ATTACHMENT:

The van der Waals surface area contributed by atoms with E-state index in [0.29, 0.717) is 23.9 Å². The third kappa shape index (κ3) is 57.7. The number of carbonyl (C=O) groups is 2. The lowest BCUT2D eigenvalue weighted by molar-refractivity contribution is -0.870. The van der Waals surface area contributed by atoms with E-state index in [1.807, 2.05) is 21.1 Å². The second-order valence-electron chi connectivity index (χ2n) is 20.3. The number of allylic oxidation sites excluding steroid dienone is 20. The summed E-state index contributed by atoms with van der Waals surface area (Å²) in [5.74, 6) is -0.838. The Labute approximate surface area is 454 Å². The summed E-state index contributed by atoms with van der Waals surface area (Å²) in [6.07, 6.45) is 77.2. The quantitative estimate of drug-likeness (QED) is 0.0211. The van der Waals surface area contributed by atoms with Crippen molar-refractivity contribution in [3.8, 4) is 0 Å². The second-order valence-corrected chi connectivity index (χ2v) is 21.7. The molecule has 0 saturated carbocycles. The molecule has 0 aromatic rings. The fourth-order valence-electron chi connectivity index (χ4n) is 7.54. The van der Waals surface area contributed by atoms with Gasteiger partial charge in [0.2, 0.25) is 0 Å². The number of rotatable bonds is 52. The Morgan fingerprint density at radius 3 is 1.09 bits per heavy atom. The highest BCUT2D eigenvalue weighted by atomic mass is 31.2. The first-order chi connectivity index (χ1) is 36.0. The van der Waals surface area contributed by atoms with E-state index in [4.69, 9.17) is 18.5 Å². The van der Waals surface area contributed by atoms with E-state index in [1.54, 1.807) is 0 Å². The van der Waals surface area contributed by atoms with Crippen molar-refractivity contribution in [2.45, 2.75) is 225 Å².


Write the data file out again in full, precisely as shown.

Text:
The van der Waals surface area contributed by atoms with E-state index in [0.29, 0.717) is 23.9 Å². The third kappa shape index (κ3) is 57.7. The number of carbonyl (C=O) groups is 2. The lowest BCUT2D eigenvalue weighted by molar-refractivity contribution is -0.870. The van der Waals surface area contributed by atoms with E-state index in [1.807, 2.05) is 21.1 Å². The second-order valence-electron chi connectivity index (χ2n) is 20.3. The number of allylic oxidation sites excluding steroid dienone is 20. The summed E-state index contributed by atoms with van der Waals surface area (Å²) in [5.74, 6) is -0.838. The Labute approximate surface area is 454 Å². The summed E-state index contributed by atoms with van der Waals surface area (Å²) in [6.07, 6.45) is 77.2. The quantitative estimate of drug-likeness (QED) is 0.0211. The van der Waals surface area contributed by atoms with Crippen molar-refractivity contribution in [3.8, 4) is 0 Å². The second-order valence-corrected chi connectivity index (χ2v) is 21.7. The molecule has 0 saturated carbocycles. The molecule has 0 aromatic rings. The fourth-order valence-electron chi connectivity index (χ4n) is 7.54. The van der Waals surface area contributed by atoms with Gasteiger partial charge in [0.2, 0.25) is 0 Å². The number of rotatable bonds is 52. The Morgan fingerprint density at radius 3 is 1.09 bits per heavy atom. The highest BCUT2D eigenvalue weighted by atomic mass is 31.2. The first-order chi connectivity index (χ1) is 36.0. The van der Waals surface area contributed by atoms with E-state index in [4.69, 9.17) is 18.5 Å². The van der Waals surface area contributed by atoms with E-state index in [1.54, 1.807) is 0 Å². The van der Waals surface area contributed by atoms with Crippen molar-refractivity contribution in [2.45, 2.75) is 225 Å².